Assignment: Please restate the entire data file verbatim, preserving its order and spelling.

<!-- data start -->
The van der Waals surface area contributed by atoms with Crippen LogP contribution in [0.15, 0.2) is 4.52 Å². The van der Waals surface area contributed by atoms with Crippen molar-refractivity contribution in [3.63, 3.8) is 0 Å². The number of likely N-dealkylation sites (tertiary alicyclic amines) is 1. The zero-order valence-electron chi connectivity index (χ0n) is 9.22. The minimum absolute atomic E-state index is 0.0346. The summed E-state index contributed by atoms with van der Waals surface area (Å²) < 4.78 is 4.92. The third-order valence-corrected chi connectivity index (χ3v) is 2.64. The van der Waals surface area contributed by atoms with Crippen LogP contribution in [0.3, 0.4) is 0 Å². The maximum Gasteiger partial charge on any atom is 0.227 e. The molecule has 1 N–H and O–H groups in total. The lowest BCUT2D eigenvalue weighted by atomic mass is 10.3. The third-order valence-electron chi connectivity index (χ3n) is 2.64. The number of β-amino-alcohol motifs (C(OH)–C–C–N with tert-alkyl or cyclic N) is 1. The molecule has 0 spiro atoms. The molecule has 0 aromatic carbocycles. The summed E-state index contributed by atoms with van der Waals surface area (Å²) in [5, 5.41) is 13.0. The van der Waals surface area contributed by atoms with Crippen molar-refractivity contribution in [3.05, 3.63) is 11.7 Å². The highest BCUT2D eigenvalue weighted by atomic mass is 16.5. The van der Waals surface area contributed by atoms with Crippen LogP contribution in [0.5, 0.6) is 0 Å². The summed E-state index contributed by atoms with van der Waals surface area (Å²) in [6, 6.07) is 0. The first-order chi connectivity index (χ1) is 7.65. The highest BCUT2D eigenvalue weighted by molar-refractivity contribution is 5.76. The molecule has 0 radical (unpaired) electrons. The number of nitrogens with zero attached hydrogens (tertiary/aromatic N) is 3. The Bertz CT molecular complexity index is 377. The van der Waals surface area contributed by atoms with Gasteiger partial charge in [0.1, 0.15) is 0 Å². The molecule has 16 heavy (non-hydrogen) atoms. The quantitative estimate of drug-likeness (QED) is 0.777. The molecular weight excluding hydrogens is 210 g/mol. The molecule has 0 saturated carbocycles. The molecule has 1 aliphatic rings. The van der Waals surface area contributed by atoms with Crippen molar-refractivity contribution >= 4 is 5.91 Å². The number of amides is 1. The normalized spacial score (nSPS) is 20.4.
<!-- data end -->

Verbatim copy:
The van der Waals surface area contributed by atoms with Crippen LogP contribution in [0.15, 0.2) is 4.52 Å². The van der Waals surface area contributed by atoms with Crippen molar-refractivity contribution in [3.63, 3.8) is 0 Å². The number of likely N-dealkylation sites (tertiary alicyclic amines) is 1. The zero-order valence-electron chi connectivity index (χ0n) is 9.22. The minimum absolute atomic E-state index is 0.0346. The summed E-state index contributed by atoms with van der Waals surface area (Å²) < 4.78 is 4.92. The third-order valence-corrected chi connectivity index (χ3v) is 2.64. The van der Waals surface area contributed by atoms with Crippen LogP contribution in [0.3, 0.4) is 0 Å². The maximum Gasteiger partial charge on any atom is 0.227 e. The molecule has 1 N–H and O–H groups in total. The lowest BCUT2D eigenvalue weighted by atomic mass is 10.3. The third-order valence-electron chi connectivity index (χ3n) is 2.64. The number of β-amino-alcohol motifs (C(OH)–C–C–N with tert-alkyl or cyclic N) is 1. The molecule has 0 spiro atoms. The molecule has 0 aromatic carbocycles. The summed E-state index contributed by atoms with van der Waals surface area (Å²) in [5, 5.41) is 13.0. The van der Waals surface area contributed by atoms with Crippen molar-refractivity contribution in [3.05, 3.63) is 11.7 Å². The highest BCUT2D eigenvalue weighted by atomic mass is 16.5. The van der Waals surface area contributed by atoms with Crippen LogP contribution in [0.5, 0.6) is 0 Å². The summed E-state index contributed by atoms with van der Waals surface area (Å²) in [6, 6.07) is 0. The first-order chi connectivity index (χ1) is 7.65. The highest BCUT2D eigenvalue weighted by molar-refractivity contribution is 5.76. The molecule has 0 radical (unpaired) electrons. The number of nitrogens with zero attached hydrogens (tertiary/aromatic N) is 3. The Bertz CT molecular complexity index is 377. The van der Waals surface area contributed by atoms with Gasteiger partial charge in [0.1, 0.15) is 0 Å². The molecule has 16 heavy (non-hydrogen) atoms. The quantitative estimate of drug-likeness (QED) is 0.777. The molecular weight excluding hydrogens is 210 g/mol. The molecule has 0 saturated carbocycles. The molecule has 1 aliphatic rings. The van der Waals surface area contributed by atoms with Crippen molar-refractivity contribution >= 4 is 5.91 Å². The number of amides is 1. The normalized spacial score (nSPS) is 20.4.